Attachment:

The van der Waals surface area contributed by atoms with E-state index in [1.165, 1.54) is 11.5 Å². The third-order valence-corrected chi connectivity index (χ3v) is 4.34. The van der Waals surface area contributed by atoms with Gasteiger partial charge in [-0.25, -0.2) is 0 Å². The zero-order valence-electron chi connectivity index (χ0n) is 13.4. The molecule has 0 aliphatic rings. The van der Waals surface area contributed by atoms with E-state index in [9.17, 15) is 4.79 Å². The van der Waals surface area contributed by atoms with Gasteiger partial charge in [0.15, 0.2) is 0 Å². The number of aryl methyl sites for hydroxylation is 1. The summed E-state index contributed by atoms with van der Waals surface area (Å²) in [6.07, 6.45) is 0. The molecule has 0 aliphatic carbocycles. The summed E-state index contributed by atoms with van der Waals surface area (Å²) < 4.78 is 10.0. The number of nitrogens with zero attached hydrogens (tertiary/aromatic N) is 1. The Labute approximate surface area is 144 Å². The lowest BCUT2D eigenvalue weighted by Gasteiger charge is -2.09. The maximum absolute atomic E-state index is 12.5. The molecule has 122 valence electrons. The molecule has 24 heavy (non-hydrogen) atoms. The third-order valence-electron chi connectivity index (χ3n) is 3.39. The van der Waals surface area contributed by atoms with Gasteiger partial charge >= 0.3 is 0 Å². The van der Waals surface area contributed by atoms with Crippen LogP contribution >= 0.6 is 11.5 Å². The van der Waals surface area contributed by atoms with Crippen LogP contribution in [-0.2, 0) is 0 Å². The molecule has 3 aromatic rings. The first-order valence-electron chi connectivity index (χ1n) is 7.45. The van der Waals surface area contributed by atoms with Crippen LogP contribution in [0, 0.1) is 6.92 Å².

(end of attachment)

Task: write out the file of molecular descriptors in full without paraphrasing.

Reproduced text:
The van der Waals surface area contributed by atoms with E-state index in [1.165, 1.54) is 11.5 Å². The third-order valence-corrected chi connectivity index (χ3v) is 4.34. The van der Waals surface area contributed by atoms with Gasteiger partial charge in [-0.25, -0.2) is 0 Å². The zero-order valence-electron chi connectivity index (χ0n) is 13.4. The molecule has 0 aliphatic rings. The van der Waals surface area contributed by atoms with E-state index in [9.17, 15) is 4.79 Å². The van der Waals surface area contributed by atoms with Gasteiger partial charge in [0.15, 0.2) is 0 Å². The number of aryl methyl sites for hydroxylation is 1. The summed E-state index contributed by atoms with van der Waals surface area (Å²) in [6.07, 6.45) is 0. The molecule has 0 aliphatic carbocycles. The summed E-state index contributed by atoms with van der Waals surface area (Å²) < 4.78 is 10.0. The number of nitrogens with zero attached hydrogens (tertiary/aromatic N) is 1. The Labute approximate surface area is 144 Å². The lowest BCUT2D eigenvalue weighted by Gasteiger charge is -2.09. The maximum absolute atomic E-state index is 12.5. The molecule has 122 valence electrons. The molecule has 24 heavy (non-hydrogen) atoms. The third-order valence-electron chi connectivity index (χ3n) is 3.39. The van der Waals surface area contributed by atoms with Gasteiger partial charge >= 0.3 is 0 Å². The van der Waals surface area contributed by atoms with Crippen LogP contribution >= 0.6 is 11.5 Å². The van der Waals surface area contributed by atoms with Crippen LogP contribution in [-0.2, 0) is 0 Å². The molecule has 3 aromatic rings. The first-order valence-electron chi connectivity index (χ1n) is 7.45. The van der Waals surface area contributed by atoms with Crippen LogP contribution in [0, 0.1) is 6.92 Å².